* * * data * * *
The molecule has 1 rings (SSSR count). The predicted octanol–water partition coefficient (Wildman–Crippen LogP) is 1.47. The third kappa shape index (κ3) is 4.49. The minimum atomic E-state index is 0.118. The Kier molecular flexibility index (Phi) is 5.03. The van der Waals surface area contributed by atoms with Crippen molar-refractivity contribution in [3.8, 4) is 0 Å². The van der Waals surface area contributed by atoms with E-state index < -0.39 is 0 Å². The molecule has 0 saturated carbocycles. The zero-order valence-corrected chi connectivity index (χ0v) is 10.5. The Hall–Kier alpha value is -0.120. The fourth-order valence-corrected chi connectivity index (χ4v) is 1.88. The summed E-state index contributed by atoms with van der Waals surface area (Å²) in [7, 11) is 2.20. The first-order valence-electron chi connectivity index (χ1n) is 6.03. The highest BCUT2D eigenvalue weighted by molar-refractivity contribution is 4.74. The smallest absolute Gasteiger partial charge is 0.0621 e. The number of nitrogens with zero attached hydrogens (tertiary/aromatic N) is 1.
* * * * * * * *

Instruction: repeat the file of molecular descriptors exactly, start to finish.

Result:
The molecule has 1 rings (SSSR count). The predicted octanol–water partition coefficient (Wildman–Crippen LogP) is 1.47. The third kappa shape index (κ3) is 4.49. The minimum atomic E-state index is 0.118. The Kier molecular flexibility index (Phi) is 5.03. The van der Waals surface area contributed by atoms with Crippen molar-refractivity contribution in [3.8, 4) is 0 Å². The van der Waals surface area contributed by atoms with E-state index < -0.39 is 0 Å². The molecule has 0 saturated carbocycles. The zero-order valence-corrected chi connectivity index (χ0v) is 10.5. The Hall–Kier alpha value is -0.120. The fourth-order valence-corrected chi connectivity index (χ4v) is 1.88. The summed E-state index contributed by atoms with van der Waals surface area (Å²) in [7, 11) is 2.20. The first-order valence-electron chi connectivity index (χ1n) is 6.03. The highest BCUT2D eigenvalue weighted by molar-refractivity contribution is 4.74. The smallest absolute Gasteiger partial charge is 0.0621 e. The number of nitrogens with zero attached hydrogens (tertiary/aromatic N) is 1.